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Medicine and Colonialism in Sri Lanka

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It is generally accepted that Western medicine introduced by European colonizers and missionaries saved millions of lives in Africa, Asia, and the Americas (Comaroff and Comaroff, 1992). In this context, Western medicine represented a higher civilization and social order that lifted people to modern ways of life. David Livingstone, known for his religious zealotry, chose a medical career to heal the suffering of Africans: “In the glow of love which Christianity inspires, I soon resolved to devote my life to the alleviation of human misery… and therefore set myself to obtain a medical education, in order to be qualified for that enterprise” (Livingstone 1858; Moffat 1969). Medical missionaries believed that the eradication of fatal diseases among the indigenous people would encourage the “heathens” to embrace Christianity. Commenting on the effort to establish a public health department in India by the British colonial government in the mid‐nineteenth century, Florence Nightingale...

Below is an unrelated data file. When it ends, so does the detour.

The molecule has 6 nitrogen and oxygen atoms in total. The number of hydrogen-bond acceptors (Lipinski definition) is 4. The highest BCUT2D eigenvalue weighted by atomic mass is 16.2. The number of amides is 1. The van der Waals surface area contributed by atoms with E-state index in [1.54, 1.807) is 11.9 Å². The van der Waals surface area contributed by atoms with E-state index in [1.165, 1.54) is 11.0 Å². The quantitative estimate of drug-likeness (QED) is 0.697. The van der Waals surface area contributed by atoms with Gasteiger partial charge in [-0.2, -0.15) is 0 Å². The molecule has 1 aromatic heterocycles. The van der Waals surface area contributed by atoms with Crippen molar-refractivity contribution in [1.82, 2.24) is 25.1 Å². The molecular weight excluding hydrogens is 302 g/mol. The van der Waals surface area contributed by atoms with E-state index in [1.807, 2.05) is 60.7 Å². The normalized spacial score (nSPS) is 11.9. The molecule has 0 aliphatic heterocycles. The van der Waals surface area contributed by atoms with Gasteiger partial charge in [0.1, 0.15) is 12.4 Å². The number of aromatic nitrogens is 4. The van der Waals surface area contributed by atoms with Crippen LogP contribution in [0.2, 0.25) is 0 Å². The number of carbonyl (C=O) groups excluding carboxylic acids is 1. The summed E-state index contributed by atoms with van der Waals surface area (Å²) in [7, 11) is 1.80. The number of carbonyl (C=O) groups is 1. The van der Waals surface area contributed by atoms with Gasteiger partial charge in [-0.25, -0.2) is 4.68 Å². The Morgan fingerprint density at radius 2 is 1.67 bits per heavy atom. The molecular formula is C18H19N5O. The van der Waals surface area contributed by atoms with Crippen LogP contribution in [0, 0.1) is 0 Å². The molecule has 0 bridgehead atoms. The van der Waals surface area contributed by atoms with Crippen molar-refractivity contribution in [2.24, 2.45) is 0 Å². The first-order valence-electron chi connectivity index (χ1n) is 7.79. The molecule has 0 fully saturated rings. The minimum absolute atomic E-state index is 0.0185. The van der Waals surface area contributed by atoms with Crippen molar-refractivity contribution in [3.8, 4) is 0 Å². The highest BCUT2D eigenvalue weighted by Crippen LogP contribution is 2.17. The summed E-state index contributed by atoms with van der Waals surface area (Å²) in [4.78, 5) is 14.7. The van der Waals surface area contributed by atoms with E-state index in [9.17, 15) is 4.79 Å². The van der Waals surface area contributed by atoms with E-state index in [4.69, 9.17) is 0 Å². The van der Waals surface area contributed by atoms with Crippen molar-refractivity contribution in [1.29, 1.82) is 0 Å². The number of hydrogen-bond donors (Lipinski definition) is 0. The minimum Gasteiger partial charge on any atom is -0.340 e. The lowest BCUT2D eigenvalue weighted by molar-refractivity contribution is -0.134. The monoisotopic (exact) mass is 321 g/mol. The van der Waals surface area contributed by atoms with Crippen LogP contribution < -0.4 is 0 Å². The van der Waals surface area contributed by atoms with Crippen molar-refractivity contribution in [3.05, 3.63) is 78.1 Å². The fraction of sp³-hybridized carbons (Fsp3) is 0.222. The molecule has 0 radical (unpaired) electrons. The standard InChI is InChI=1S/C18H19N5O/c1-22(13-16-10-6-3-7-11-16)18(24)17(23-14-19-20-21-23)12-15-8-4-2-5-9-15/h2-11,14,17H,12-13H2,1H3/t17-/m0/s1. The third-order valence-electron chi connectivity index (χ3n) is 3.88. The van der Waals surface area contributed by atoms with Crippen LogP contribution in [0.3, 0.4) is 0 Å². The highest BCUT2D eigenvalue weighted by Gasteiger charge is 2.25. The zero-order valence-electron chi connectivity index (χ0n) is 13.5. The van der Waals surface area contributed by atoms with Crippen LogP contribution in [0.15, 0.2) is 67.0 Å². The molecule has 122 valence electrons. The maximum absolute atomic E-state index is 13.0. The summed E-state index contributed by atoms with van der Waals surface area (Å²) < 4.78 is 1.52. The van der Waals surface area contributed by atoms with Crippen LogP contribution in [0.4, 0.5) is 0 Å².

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Hewa, S. (2008). Medicine and Colonialism in Sri Lanka. In: Selin, H. (eds) Encyclopaedia of the History of Science, Technology, and Medicine in Non-Western Cultures. Springer, Dordrecht. https://doi.org/10.1007/978-1-4020-4425-0_8760

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